Sinister, dir. Scott Derrickson, wr. C. Robert Cargill, Scott Derrickson, st. Ethan Hawke, Juliet Rylance, Fred Thompson, James Ransone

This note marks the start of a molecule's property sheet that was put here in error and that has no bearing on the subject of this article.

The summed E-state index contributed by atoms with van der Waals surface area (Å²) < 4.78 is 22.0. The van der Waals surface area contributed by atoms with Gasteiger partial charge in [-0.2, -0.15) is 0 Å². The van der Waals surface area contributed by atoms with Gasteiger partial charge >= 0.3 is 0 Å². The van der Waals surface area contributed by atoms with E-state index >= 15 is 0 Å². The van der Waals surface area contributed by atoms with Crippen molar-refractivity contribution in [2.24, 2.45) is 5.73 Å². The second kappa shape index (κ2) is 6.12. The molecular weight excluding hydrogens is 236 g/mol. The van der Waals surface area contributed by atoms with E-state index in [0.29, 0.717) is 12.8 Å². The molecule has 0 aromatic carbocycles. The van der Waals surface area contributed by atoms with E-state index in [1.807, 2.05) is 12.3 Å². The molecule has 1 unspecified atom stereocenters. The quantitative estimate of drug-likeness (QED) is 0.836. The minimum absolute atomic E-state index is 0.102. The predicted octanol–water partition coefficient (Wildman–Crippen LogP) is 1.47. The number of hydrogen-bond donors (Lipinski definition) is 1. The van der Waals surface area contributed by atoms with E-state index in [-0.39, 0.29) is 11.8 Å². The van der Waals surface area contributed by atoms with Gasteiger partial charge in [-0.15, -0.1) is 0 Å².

My girlfriend has the habit of coming into the bathroom whilst I'm in the shower, eyes closed and shampooing my hair, and beginning to brush her teeth as she looks in on me through the misted glass. The fact that I... well let's just say it's a good job I'm near running water... does not make her some kind of visionary auteur that's able to meticulously craft fear and suspense. She's just a hack that can physically say 'boo' with her mere presence. But then what is the point of a horror film? Or rather, why have horror films been distilled from heavyweight thematic narratives (The Shining, Angel Heart, The Exorcist) into experimental one-note curiosities (Insidious, Paranormal Activity)? It depends what people want, and I guess these days, cheap scares go further than real cerebral chilling content, both in terms of investment and revenue. Occasionally we get a Cabin In The Woods that seeks to cleverly skew the tropes, knowingly embracing the "Everything Is A Remix" mantra, but these are few and far between. What we are left with in Sinister is another scary under-lit house, a familiar double-voweled pagan deity named Bughuul, and - surprise! - some found footage. True, there're some shocks but nothing that roots any kind of lasting unease. More interesting is the role of children in the film, why we seek to protect them and what we seek to protect them from, but come the final reel, their role is reduced to perfunctory shlock.